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Re: Intellectual Property II

From: Alexander Terekhov
Subject: Re: Intellectual Property II
Date: Thu, 09 Feb 2006 19:18:11 +0100

Wallace on predatory pricing:

Predatory pricing

The GPL establishes a predatory pricing scheme. Setting the maximum
price of intellectual property at “no charge” removes all motive to
compete. The Supreme Court has analyzed predatory pricing in a Sherman
Act § 1 civil action:
“…[T]his is a Sherman Act 1 case. For purposes of this case, it is
enough to note that respondents have not suffered an antitrust injury
unless petitioners conspired to drive respondents out of the relevant
markets by (i) pricing below the level necessary to sell their products,
or (ii) pricing below some appropriate measure of cost.” MATSUSHITA
ELEC. INDUSTRIAL CO. v. ZENITH RADIO, 475 U.S. 574 (1986) [fn8].

If we exam case (i) “pricing below the level necessary to sell their
products” the obvious result of the GPL is the destruction of interbrand
competition (see State Oil Co. v. Khan, supra) when the maximum price of
intellectual property is set at zero (“no charge”). New developers and
vendors of intellectual property cannot enter a market for which there
is no reward or incentive.
Not only competitors are harmed by the GPL scheme. Consumers lose
because a lack of competition removes not just product choice but
without competitive reward the incentive to improve product quality

When we analyze case (ii) “pricing below some appropriate measure of
cost” we see that a maximum price of zero for the intellectual property
in computer programs leads to an absurd result. In addition to the
intrinsic value ordained by Art. I, §8, cl. 8 of the Constitution, the
cost of creation of intellectual property in computer programs entails
the development costs of skilled programmers, new computer hardware,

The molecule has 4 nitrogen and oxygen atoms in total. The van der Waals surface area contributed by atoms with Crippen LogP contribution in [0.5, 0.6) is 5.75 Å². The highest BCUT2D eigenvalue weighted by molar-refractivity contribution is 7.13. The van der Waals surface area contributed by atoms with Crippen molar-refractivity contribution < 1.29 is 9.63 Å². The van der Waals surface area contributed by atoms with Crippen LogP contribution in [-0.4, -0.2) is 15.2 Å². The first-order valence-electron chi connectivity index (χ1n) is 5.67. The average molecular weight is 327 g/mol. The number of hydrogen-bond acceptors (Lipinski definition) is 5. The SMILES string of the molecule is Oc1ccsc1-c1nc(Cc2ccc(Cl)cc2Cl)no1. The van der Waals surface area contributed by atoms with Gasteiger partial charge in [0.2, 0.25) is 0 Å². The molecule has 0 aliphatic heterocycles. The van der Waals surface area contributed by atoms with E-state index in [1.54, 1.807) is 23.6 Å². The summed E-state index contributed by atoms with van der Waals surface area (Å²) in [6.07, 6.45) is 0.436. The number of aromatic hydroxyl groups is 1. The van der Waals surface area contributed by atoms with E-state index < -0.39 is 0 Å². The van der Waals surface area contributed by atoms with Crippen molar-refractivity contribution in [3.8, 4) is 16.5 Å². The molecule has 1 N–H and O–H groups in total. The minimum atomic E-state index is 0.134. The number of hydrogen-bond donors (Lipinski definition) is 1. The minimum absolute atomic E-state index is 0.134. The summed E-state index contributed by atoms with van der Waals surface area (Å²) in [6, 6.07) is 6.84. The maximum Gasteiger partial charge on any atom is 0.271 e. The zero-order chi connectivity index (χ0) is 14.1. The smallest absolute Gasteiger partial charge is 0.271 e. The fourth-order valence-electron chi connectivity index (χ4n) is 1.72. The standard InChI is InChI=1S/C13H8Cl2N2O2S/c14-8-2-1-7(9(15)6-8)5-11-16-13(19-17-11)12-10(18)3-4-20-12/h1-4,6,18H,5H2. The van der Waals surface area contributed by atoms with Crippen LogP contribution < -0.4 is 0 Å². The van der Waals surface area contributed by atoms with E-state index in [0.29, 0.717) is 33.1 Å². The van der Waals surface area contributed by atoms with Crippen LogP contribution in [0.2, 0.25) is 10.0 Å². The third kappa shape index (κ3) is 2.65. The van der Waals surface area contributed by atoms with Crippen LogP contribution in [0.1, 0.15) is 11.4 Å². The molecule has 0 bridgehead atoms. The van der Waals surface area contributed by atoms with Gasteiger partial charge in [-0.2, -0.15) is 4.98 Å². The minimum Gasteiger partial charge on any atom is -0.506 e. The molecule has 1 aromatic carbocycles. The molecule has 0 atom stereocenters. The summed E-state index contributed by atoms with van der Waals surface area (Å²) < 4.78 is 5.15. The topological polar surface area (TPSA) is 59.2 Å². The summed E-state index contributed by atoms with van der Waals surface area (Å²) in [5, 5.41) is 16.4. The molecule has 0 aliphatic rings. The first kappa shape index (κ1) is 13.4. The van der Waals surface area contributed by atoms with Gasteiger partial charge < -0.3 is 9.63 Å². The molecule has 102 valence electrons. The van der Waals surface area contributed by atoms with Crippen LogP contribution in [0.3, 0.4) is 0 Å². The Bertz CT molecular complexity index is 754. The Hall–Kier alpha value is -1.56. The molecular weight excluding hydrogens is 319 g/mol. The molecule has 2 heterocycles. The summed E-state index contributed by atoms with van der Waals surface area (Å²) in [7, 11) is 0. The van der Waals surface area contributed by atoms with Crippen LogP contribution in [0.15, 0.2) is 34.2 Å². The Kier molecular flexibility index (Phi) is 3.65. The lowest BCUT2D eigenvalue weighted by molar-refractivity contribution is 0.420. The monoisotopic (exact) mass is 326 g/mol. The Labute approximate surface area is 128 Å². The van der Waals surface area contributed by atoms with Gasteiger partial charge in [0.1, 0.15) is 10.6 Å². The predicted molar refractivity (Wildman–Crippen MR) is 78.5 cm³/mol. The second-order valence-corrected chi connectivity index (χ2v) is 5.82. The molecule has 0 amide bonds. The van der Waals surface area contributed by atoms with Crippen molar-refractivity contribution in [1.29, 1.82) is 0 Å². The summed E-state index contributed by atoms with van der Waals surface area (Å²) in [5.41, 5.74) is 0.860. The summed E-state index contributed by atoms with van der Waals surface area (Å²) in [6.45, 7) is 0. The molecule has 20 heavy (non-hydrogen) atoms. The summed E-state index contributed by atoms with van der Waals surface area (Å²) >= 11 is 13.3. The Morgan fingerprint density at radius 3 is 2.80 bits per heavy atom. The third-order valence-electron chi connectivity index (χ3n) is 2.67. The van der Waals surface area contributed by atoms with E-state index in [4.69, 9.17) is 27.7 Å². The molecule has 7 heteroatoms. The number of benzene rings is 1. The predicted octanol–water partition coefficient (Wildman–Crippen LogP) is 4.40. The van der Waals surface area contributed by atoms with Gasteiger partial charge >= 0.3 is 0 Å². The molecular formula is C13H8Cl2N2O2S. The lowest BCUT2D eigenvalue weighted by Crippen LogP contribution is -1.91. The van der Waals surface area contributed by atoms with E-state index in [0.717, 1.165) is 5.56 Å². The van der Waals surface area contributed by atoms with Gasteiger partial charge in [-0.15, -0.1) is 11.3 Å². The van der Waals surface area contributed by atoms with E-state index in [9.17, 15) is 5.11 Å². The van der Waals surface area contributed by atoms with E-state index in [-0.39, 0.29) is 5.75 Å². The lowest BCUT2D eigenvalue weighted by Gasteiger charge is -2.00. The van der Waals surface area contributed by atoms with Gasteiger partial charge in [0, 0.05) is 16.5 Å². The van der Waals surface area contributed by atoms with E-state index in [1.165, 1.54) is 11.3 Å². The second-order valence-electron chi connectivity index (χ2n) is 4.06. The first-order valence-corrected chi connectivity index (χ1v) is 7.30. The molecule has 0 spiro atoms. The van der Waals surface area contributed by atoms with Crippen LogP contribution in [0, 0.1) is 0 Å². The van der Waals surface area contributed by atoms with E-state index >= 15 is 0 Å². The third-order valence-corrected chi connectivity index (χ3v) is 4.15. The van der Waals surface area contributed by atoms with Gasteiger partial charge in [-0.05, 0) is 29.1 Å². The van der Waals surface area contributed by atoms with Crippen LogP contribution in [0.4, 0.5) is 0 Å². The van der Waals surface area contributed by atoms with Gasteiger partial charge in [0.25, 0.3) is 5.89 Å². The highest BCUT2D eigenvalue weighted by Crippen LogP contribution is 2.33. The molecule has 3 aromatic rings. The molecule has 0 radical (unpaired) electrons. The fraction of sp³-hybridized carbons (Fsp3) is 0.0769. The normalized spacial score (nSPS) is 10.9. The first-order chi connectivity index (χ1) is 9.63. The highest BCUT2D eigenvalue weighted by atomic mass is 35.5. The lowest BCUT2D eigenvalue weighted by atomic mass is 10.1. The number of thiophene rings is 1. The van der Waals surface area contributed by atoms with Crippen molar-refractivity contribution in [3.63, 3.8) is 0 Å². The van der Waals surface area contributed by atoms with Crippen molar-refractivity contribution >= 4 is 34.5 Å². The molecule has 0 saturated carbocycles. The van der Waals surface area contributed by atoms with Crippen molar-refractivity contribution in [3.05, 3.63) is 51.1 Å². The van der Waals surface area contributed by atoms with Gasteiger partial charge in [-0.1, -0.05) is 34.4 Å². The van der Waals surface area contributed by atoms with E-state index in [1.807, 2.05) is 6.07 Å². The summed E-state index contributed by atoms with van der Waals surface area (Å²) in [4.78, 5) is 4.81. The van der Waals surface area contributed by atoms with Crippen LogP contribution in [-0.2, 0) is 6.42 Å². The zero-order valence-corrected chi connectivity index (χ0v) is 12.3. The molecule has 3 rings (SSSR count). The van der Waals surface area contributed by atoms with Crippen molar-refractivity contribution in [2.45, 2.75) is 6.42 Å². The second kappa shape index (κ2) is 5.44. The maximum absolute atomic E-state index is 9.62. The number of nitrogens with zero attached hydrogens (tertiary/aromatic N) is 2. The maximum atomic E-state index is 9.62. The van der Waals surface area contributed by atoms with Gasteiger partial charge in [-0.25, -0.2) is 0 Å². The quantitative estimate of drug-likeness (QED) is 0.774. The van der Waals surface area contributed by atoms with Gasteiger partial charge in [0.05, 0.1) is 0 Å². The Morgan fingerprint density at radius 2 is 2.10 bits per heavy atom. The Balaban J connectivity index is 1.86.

communications costs and administrative overhead. Commercial computer
programs are not developed in a zero cost vacuum -- that is an absurd
proposition. A maximum price of zero is below any reasonable definition
of “appropriate measure of cost” concerning development and innovation
of intellectual property assets.
The only economic motive for using GPL licensed intellectual property in
a competitive market for computer operating systems is to destroy a
competitor who is striving to create positive value based in
intellectual property. The Supreme Court has addressed the practical
evidentiary burden for a predatory pricing claim:
“As a practical matter, it may be that only direct evidence of
below-cost pricing is sufficient to overcome the strong inference that
rational businesses would not enter into conspiracies such as this one”;

The GPL’s term 2(b) is without question direct evidence of a below-cost
pricing scheme. Commercial distributors of GPL licensed products
conspire to give away their assets in intellectual property and then
recoup losses by leveraging ancillary markets such as computer hardware
sales (computer hardware obviously requires an operating system),
software consulting fees, employee training programs and computer
maintenance services. (One uncharged co-conspirator, INTERNATIONAL
BUSINESS MACHINES CORPORATION, is the World’s largest computer hardware
and computing services corporation.)

The effect of the GPL license is to create a Marxist-Leninist model for
computer programs, where a vast pool of intellectual property is
collectively price fixed at “no charge” and thus removed from commercial
exploitation. In time, due to its recursive nature, the GPL’s pool of
price fixed intellectual property can grow to utterly destroy a targeted

It is not consumers that the GPL intends to benefit -- the goal is the
destruction of competition in the free market. The GPL license renders
U. S. Const., Art. I, §8, cl. 8 meaningless in the context of computer
programs containing copyrights and patents.

The defendants assert:

“The GPL expressly allows Defendants, and any other licensee, to charge
a fee to recover the variable or incremental costs associated with
distributing software licensed under the GPL: You may charge a fee for
the physical act of transferring a copy..”
Defendants Brief at 5.

Here, the defendants attempt to conflate the definition of intangible
copyright assets with the physical media in which a work is embodied:
“Ownership of a copyright, or of any of the exclusive rights under a
copyright, is distinct from ownership of any material object in which
the work is embodied. ..”;17 USC sec. 202.
The present claim is for price fixing in the relevant market of
intangible intellectual property assets in computer programs (the Linux
operating system) and not an action concerning tangible media or
“physical acts” involving the distribution of tangible media in which a
copyrighted work may be fixed.
The plaintiff’s complaint has certainly met the pleading requirements
expressed in PEGRAM. ET AL., and Denny's Marina, supra, by directly or
inferentially alleging the element of “an resultant unreasonable
restraint of trade in the relevant market”. 

He he, Marxist-Leninist.


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